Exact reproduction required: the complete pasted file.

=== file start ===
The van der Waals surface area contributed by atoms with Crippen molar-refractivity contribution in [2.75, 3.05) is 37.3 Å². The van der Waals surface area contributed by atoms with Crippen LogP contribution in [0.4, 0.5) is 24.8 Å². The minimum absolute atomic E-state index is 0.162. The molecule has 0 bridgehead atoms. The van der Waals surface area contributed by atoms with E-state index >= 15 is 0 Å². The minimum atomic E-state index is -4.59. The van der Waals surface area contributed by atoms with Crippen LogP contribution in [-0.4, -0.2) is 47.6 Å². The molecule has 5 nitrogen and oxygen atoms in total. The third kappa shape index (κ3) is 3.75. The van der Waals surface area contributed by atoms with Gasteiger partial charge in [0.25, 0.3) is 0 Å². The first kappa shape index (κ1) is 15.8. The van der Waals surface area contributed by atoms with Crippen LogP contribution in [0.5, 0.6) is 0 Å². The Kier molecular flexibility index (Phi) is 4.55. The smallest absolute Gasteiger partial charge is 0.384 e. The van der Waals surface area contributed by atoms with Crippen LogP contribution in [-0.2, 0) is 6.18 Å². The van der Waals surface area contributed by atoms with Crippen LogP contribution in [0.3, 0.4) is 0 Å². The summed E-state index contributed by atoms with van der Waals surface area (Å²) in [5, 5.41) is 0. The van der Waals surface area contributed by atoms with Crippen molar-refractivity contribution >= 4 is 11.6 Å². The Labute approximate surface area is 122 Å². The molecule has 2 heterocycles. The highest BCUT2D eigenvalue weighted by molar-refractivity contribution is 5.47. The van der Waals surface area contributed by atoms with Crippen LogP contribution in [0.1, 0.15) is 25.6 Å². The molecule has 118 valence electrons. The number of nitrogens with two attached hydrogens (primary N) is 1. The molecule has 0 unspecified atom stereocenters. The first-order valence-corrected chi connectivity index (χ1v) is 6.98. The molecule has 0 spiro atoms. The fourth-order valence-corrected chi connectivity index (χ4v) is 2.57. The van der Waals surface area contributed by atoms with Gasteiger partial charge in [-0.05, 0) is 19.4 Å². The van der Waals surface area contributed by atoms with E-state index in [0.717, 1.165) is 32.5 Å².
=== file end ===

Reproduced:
The van der Waals surface area contributed by atoms with Crippen molar-refractivity contribution in [2.75, 3.05) is 37.3 Å². The van der Waals surface area contributed by atoms with Crippen LogP contribution in [0.4, 0.5) is 24.8 Å². The minimum absolute atomic E-state index is 0.162. The molecule has 0 bridgehead atoms. The van der Waals surface area contributed by atoms with E-state index >= 15 is 0 Å². The minimum atomic E-state index is -4.59. The van der Waals surface area contributed by atoms with Crippen LogP contribution in [-0.4, -0.2) is 47.6 Å². The molecule has 5 nitrogen and oxygen atoms in total. The third kappa shape index (κ3) is 3.75. The van der Waals surface area contributed by atoms with Gasteiger partial charge in [0.25, 0.3) is 0 Å². The first kappa shape index (κ1) is 15.8. The van der Waals surface area contributed by atoms with Crippen LogP contribution in [0.5, 0.6) is 0 Å². The Kier molecular flexibility index (Phi) is 4.55. The smallest absolute Gasteiger partial charge is 0.384 e. The van der Waals surface area contributed by atoms with Crippen LogP contribution in [-0.2, 0) is 6.18 Å². The van der Waals surface area contributed by atoms with Crippen LogP contribution in [0.3, 0.4) is 0 Å². The summed E-state index contributed by atoms with van der Waals surface area (Å²) in [5, 5.41) is 0. The van der Waals surface area contributed by atoms with Crippen molar-refractivity contribution >= 4 is 11.6 Å². The Labute approximate surface area is 122 Å². The molecule has 2 heterocycles. The highest BCUT2D eigenvalue weighted by molar-refractivity contribution is 5.47. The van der Waals surface area contributed by atoms with Crippen LogP contribution in [0.1, 0.15) is 25.6 Å². The molecule has 118 valence electrons. The number of nitrogens with two attached hydrogens (primary N) is 1. The molecule has 0 unspecified atom stereocenters. The first-order valence-corrected chi connectivity index (χ1v) is 6.98. The molecule has 0 spiro atoms. The fourth-order valence-corrected chi connectivity index (χ4v) is 2.57. The van der Waals surface area contributed by atoms with Gasteiger partial charge in [-0.05, 0) is 19.4 Å². The van der Waals surface area contributed by atoms with E-state index in [0.717, 1.165) is 32.5 Å².